Machine at the Coca Cola Bottling plant in 1948. Photograph courtesy of State Archives of Florida, Florida Memory, http://floridamemory.com/items/show/51590



Machines filling and capping bottles at the Coca Cola Bottling plant in 1948. Photograph courtesy of State Archives of Florida, Florida Memory, http://floridamemory.com/items/show/51589



Empty bottles at the Coca Cola Bottling plant in 1948. Photograph courtesy of State Archives of Florida, Florida Memory, http://floridamemory.com/items/show/51587



A Coca-Cola truck on the property of the former Mavis Bottling Company. State Archives of Florida, Florida Memory, http://floridamemory.com/items/show/167782




Now: The former Jacksonville Coca-Cola Bottling Company site


The former Coca-Cola Bottling Company plant was built in 1926.






From left to right: The Jacksonville Cola Cola Bottling Company building, Mehlas warehouse complex, and the Mavis Bottling Company building.


The Mehlas warehouse building was utilized as warehouse space by Coca-Cola before operations were relocated to the Huron Street bottling plant in 1968.


The Mehlas warehouse buildings were completed in 1926. The complex initially housed companies that supported the larger manufacturing and distribution companies in the area. Some of its earliest tenants included the Loose-Wiles Biscuit Company (bakery), Michelin Tire Company, and Excelsior Mills Corporation (automobile upholstery).


Considered modern in 1926, by 1968 this urban manufacturing complex had become obsolete for accommodating significant tractor trailer loading and unloading.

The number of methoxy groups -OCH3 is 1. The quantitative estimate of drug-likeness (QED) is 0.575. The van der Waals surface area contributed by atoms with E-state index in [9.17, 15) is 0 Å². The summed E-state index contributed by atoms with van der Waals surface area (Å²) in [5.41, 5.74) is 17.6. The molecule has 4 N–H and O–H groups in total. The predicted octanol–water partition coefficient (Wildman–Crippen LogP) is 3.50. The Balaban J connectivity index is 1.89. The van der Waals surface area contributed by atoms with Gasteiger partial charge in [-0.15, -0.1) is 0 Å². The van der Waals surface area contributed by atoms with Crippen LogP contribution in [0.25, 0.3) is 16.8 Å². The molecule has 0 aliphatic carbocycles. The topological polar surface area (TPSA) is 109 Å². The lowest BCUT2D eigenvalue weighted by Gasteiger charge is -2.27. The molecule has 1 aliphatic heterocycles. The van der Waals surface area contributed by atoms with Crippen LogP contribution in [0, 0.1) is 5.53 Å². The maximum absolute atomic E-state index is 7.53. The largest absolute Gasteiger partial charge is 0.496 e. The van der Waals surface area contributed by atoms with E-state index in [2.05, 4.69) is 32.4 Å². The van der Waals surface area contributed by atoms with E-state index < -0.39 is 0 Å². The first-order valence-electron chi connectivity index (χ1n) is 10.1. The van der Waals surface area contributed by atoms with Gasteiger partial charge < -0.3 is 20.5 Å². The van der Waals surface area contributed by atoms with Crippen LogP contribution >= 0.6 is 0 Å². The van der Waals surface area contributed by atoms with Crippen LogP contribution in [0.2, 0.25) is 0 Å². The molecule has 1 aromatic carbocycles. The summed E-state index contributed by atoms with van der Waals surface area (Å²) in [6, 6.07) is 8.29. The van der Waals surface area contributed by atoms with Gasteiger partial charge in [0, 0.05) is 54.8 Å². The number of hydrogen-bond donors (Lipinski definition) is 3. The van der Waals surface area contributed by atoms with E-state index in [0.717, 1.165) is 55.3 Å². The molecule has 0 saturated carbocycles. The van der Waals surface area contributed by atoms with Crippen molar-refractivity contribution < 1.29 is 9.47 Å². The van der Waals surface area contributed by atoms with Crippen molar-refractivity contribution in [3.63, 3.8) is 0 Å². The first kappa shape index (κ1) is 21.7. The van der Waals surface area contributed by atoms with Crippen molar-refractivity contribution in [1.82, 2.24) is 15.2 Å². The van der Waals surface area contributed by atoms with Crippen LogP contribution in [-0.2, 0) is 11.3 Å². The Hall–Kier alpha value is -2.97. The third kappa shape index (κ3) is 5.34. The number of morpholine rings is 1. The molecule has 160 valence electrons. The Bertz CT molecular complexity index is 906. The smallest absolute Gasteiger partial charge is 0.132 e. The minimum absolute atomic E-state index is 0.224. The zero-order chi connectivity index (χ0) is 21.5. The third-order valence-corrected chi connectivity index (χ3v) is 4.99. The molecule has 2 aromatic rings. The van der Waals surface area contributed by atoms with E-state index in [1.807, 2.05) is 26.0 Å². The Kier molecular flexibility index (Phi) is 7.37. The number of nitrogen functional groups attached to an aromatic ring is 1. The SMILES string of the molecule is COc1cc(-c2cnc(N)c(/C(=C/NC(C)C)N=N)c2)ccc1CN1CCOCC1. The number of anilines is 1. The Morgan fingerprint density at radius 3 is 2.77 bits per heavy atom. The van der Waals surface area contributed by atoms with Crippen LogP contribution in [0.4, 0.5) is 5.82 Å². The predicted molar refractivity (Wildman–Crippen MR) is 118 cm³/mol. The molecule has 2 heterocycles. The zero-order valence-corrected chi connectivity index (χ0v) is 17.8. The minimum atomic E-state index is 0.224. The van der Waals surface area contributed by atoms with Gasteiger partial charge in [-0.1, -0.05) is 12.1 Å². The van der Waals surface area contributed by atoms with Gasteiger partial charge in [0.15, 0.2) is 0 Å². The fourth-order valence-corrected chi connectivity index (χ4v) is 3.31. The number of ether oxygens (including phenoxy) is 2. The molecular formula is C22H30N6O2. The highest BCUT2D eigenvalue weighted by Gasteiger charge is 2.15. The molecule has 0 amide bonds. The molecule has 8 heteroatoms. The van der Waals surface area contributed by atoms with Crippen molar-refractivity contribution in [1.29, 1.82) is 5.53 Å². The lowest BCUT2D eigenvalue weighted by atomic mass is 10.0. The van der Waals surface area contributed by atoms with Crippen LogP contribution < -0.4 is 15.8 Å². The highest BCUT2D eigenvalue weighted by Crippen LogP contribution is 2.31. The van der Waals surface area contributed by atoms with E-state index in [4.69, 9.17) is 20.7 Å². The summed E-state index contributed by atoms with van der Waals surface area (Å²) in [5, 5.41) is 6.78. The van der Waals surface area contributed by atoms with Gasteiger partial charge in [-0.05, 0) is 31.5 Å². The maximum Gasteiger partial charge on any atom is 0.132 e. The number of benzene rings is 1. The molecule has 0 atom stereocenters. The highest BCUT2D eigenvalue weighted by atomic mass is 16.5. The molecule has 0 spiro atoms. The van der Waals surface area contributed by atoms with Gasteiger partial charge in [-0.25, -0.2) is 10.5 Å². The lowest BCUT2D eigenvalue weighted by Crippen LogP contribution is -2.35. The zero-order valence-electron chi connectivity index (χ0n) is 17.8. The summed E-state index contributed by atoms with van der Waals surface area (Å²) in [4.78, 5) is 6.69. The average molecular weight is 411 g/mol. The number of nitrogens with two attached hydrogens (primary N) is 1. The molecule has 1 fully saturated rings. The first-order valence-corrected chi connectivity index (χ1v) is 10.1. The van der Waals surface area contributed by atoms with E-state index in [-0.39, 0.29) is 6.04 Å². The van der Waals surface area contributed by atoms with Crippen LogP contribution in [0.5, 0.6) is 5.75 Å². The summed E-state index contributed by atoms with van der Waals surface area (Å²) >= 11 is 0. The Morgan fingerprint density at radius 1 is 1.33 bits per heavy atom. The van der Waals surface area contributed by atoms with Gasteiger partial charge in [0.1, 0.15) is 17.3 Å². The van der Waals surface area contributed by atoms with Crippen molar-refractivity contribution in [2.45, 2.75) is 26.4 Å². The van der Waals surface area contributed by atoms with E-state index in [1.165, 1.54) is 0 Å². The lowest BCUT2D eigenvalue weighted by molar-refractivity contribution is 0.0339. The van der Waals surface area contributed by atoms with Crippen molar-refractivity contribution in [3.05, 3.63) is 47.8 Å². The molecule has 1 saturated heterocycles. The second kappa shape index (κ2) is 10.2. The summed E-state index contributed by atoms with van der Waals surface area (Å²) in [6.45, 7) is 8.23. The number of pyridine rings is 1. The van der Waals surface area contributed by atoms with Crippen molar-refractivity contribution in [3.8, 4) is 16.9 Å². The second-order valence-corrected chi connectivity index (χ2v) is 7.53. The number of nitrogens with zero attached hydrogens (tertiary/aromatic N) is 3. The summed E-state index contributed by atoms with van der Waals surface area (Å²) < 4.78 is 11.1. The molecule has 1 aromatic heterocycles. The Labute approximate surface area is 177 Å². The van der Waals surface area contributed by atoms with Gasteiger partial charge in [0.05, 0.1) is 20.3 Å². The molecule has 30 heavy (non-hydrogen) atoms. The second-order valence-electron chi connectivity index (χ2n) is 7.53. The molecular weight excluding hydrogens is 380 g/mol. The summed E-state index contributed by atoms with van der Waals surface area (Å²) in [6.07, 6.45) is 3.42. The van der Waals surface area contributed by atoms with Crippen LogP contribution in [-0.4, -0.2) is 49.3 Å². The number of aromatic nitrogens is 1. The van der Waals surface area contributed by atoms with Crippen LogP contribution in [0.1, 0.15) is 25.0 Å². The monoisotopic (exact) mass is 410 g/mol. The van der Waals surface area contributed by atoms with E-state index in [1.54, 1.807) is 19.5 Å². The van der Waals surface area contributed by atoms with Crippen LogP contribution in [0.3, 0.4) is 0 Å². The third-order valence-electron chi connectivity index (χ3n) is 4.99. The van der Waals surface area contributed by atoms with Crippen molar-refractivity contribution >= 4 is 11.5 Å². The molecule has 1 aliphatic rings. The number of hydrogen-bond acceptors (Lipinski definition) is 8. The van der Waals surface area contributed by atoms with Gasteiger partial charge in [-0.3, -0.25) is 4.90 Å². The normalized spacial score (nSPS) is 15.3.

The remnants of a railroad siding that once served the Mavis Bottling Company parallels East 14th Street.


Looking east on 14th Street from left to right: Mavis Bottling Company and Mehlas Warehouse buildings.  The original 1926 Coca-Cola Bottling Company plant is located in distance behind the Mehlas buildings.


The modified facade of the Mavis Bottling Company building. Mavis was absorbed into Pepsi after its owner purchased Pepsi for $10,500 in 1931. After the Jacksonville Mavis plant was shut down in 1930, the complex was utilized for truck storage, sign painting, and a cooler department by the Coca-Cola Bottling Company.

Article by Ennis Davis, AICP. Contact Ennis at edavis@moderncities.com


This article can be found at: https://www.metrojacksonville.com/article/2014-oct-abandoned-jacksonville-coca-cola-bottling-company